An Interview with Lallan Samaroo: FRUITVILLE


Please tell us about your background. What made you fall in love with cinema? How did you become interested in filmmaking and what did you work on before making Fruitville?

Even from childhood, I have always loved movies. I love how a good movie takes me away, and gives me that visceral, vicarious experience. I love how the best movies leave me with something that resonates with me long after.


Sometimes, I would see a movie and think, why did they do that? Why didn’t they do this instead? A voice inside my head said, “You know, it’s easy to criticize. If you really think you can do better, write a screenplay. Put up or shut up.” So, I wrote several screenplays, sometimes with a partner.


Later, we did a Dov Simens filmmaking course. We were fortunate to have him review our first script. He thought it had great potential, it would be shown every Christmas, but would require a big budget. He suggested that we write simpler scripts, especially ones that had a touch of the Caribbean in them, make a couple of movies, develop a name, and then make the bigger budget ones. So, I transitioned from being a writer to becoming a filmmaker.


I have written several screenplays prior to Fruitville. Fruitville is our first feature film. We wanted to create an original, something the world has never seen, something which entertains people and maybe has an effect on them too. So, here we are: Fruitville - The World’s First Fruit Animation Feature Film.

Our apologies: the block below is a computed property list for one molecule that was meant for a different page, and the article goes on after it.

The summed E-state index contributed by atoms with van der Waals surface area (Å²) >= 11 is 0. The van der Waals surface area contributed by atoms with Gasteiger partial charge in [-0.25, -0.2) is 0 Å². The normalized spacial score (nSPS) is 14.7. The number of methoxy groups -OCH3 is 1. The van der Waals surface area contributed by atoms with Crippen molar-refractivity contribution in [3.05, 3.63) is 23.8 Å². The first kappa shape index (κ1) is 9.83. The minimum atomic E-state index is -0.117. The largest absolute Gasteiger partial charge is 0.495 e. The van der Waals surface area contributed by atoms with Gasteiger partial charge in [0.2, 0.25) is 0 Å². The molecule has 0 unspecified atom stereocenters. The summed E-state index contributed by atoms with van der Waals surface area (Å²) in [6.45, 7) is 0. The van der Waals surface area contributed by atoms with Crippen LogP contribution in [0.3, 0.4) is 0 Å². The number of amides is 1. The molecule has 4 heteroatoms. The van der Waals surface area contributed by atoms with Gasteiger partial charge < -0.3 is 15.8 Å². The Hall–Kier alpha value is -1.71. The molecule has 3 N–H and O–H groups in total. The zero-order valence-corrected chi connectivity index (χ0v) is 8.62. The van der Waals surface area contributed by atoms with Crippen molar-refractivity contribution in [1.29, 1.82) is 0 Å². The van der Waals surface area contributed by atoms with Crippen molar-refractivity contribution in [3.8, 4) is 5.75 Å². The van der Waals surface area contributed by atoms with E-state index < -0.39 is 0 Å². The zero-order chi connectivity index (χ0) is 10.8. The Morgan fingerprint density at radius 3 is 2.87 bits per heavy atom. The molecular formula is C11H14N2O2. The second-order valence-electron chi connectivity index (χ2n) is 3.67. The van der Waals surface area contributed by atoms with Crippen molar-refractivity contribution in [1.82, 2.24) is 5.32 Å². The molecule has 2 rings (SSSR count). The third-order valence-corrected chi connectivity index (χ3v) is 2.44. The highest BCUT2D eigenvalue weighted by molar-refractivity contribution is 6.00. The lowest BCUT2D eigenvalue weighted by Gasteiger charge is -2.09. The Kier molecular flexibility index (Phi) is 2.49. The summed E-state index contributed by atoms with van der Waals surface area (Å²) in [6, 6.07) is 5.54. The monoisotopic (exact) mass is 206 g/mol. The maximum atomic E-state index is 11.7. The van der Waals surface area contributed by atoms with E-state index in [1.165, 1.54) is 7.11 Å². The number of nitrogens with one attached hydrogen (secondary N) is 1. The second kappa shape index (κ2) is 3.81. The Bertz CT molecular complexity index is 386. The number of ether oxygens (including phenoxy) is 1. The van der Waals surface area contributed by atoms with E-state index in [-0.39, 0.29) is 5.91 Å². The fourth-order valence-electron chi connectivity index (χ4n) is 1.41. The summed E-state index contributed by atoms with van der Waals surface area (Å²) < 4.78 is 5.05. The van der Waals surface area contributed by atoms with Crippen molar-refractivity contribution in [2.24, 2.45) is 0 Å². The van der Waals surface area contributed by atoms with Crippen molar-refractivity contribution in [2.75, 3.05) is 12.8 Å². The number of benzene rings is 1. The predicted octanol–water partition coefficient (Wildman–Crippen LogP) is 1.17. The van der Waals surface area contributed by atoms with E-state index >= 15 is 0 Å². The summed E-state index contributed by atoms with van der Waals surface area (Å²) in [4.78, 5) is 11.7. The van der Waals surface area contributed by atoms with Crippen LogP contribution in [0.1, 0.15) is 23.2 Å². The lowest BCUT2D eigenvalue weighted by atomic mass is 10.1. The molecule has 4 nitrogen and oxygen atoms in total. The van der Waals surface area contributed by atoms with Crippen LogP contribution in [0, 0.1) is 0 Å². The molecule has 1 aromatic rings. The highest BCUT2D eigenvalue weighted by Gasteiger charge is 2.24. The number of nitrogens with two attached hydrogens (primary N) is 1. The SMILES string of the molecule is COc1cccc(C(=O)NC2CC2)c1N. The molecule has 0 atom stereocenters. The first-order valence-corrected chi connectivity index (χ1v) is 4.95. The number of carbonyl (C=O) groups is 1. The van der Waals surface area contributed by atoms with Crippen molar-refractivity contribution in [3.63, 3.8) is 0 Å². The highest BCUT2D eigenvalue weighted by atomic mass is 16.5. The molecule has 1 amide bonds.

Which filmmakers influenced you and your filmmaking? Which films, especially comedies, have affected you the most?

I think that any film you love (and hence the filmmaker) influences you. Why did this movie touch me so? What makes it work? What makes it stand out? What can I learn from this? What can I steal from this?

There are so many to steal from. A notable few: Orson Welles - Citizen Kane; Vittorio De Sica - The Bicycle Thieves; Francois Truffaut - The 400 Blows; Satyajit Ray - Pather Panchali; John Ford – Stagecoach; Sidney Lumet – 12 Angry Men; Francis Ford Coppola - The Godfather; Martin Scorsese – The Departed; Ridley Scott – Gladiator; Michael Mann – Heat; Quentin Tarantino - Kill Bill; The Coen Borthers – Fargo; Danny Boyle - Slumdog Millionaire; Christopher Nolan - Batman Begins; David Fincher – Seven; Ron Howard – A Beautiful Mind; Tim Burton – Big Fish; James Cameron – Terminator; Frank Darabont – The Shawshank Redmption; Jonathan Demme - Silence of the Lambs; Alejandro Inarritu – Babel; Sam Mendes - American Beauty; The Wachowskis - The Matrix; Guillermo del Toro – Pan’s Labyrinth; Alfonso Cuaron – Roma; Jim Jarmusch – Broken Flowers; Kar-Wai Wong – Chungking Express; Alexander Payne – Sideways; Ramin Bahrani – At Any Price; Asghar Farhadi – A Separation; Kathryn Bigelow – The Hurt Locker; Ava DuVernay – Selma; Greta Gerwig – Lady Bird; Chloe Zhao – Nomadland.


Three filmmakers who have had significant influence are:

Ang Lee – masterfully manages all elements of filmmaking to achieve full realization of his vision. When making a film, I remember that everything matters.


Clint Eastwood – has an understated style; finds the truth of the story and lets it be; allows the audience to absorb the meaning rather than get distracted by spectacle. I focus on substance over style.